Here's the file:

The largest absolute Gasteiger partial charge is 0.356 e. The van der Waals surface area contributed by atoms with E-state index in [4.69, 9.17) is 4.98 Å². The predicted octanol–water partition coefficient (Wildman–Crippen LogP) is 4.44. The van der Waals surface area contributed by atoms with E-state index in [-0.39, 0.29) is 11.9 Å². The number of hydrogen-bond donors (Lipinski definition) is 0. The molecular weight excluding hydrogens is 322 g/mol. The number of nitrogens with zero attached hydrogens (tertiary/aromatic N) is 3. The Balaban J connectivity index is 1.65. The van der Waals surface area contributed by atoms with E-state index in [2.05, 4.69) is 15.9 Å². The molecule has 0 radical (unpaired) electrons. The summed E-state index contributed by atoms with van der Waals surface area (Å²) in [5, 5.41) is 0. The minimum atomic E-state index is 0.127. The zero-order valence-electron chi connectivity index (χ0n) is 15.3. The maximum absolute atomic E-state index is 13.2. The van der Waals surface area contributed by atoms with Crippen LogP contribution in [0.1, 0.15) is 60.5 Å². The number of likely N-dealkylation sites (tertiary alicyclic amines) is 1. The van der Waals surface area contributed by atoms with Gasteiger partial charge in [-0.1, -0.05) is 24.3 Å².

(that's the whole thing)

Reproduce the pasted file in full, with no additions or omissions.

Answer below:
The largest absolute Gasteiger partial charge is 0.356 e. The van der Waals surface area contributed by atoms with E-state index in [4.69, 9.17) is 4.98 Å². The predicted octanol–water partition coefficient (Wildman–Crippen LogP) is 4.44. The van der Waals surface area contributed by atoms with E-state index in [-0.39, 0.29) is 11.9 Å². The number of hydrogen-bond donors (Lipinski definition) is 0. The molecular weight excluding hydrogens is 322 g/mol. The number of nitrogens with zero attached hydrogens (tertiary/aromatic N) is 3. The Balaban J connectivity index is 1.65. The van der Waals surface area contributed by atoms with E-state index in [2.05, 4.69) is 15.9 Å². The molecule has 0 radical (unpaired) electrons. The summed E-state index contributed by atoms with van der Waals surface area (Å²) in [5, 5.41) is 0. The minimum atomic E-state index is 0.127. The zero-order valence-electron chi connectivity index (χ0n) is 15.3. The maximum absolute atomic E-state index is 13.2. The van der Waals surface area contributed by atoms with Crippen LogP contribution in [0.1, 0.15) is 60.5 Å². The number of likely N-dealkylation sites (tertiary alicyclic amines) is 1. The van der Waals surface area contributed by atoms with Gasteiger partial charge in [-0.1, -0.05) is 24.3 Å².